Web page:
Reading for Friday, 3 April
And here we have the end of Andrei. This is officially his third “dying” moment in the whole book. The first time, he thought he was dead after his charge with the flag, right back at the battle of . . . hmm, it’s so long ago, even I have trouble remembering . . . the battle of Schöngraben, that’s right.
But he survived.
Then we had his next dying moment when he got blown up at Borodino.
But he survived that one as well (well, kind of – he’s here dying now because of the wound he got there).
But now at least, death really does come – which is quite a big thing, because unlike a lot of epic novels, not a lot of the main characters die in War and Peace.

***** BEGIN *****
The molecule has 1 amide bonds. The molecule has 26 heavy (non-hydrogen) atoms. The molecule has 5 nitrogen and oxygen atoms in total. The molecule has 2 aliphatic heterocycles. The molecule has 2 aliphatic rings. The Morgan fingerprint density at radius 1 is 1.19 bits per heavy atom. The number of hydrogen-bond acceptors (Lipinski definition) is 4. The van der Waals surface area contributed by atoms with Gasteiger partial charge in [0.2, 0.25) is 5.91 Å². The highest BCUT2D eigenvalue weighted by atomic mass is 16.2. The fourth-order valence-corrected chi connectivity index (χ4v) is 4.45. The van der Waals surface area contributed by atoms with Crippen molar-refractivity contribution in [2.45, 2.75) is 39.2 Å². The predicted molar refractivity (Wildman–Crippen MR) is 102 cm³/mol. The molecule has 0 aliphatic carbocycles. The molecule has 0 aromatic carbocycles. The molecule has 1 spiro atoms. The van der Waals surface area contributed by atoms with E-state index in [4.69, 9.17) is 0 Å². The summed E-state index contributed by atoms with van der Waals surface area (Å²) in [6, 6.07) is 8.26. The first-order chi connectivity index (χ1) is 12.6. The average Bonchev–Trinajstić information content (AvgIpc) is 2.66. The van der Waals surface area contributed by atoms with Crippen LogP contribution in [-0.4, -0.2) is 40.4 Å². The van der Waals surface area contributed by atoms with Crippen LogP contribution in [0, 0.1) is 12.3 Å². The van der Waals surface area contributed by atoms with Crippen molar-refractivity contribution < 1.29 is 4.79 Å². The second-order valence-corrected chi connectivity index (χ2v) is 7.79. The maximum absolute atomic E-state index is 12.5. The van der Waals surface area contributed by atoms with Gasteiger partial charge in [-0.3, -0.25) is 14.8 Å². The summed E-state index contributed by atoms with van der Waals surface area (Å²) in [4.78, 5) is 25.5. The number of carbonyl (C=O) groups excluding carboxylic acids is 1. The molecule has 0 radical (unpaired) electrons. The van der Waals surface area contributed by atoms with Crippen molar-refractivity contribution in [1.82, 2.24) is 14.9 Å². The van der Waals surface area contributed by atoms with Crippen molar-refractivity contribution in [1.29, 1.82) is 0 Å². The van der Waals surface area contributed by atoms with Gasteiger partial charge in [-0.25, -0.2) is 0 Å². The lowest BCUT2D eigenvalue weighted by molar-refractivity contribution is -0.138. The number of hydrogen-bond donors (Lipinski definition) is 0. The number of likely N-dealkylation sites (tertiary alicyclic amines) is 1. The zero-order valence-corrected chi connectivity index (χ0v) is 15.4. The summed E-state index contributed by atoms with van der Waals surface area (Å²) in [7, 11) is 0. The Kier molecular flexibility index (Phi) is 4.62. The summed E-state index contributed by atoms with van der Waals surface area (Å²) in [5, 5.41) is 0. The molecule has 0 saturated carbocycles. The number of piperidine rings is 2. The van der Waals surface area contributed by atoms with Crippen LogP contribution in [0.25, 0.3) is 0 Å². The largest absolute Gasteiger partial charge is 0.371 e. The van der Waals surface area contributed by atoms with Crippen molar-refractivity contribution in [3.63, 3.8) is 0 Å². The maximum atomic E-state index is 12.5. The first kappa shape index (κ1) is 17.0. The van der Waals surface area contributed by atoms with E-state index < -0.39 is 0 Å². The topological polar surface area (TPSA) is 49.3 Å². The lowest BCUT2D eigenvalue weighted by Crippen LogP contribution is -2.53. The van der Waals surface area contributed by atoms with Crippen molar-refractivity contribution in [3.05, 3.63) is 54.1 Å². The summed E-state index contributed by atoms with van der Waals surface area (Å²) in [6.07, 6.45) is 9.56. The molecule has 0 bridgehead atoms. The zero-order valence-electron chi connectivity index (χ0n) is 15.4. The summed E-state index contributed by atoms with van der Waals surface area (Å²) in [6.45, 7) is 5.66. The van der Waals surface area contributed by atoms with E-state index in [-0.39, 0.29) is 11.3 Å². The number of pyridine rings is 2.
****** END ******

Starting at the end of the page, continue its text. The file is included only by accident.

I don’t want to really rave too much about the chapter – I think it speaks for itself fairly well. But I love the whole “dream sequence” (at least that’s the way Bondarchuk presented it), with the big door and It behind it.
But probably most brilliant of all is the crying scene in the last few paragraphs – where everyone comes to the coffin and cries over Andrei for various reasons of their own.
Interesting bit of trivia, this last section is one of those test cases for English translators of War and Peace. Depending which version you read, you’ll probably find the text uses a combination of “cried” and “wept” when talking about the different characters, so as not to become too repetitive.
However, the original Russian uses the same word “cried” every time. So Nikolushka cried. The countess and Sonya cried. The count cried. Natasha cried. Marya cried.
The repetition is actually on purpose to drive home the point that they’re all going through the same grief, but in very different ways.
And that brings us to the end of Book 12. Ladies and gentlemen, we are on the home stretch, with only 1/4 more of the book to go.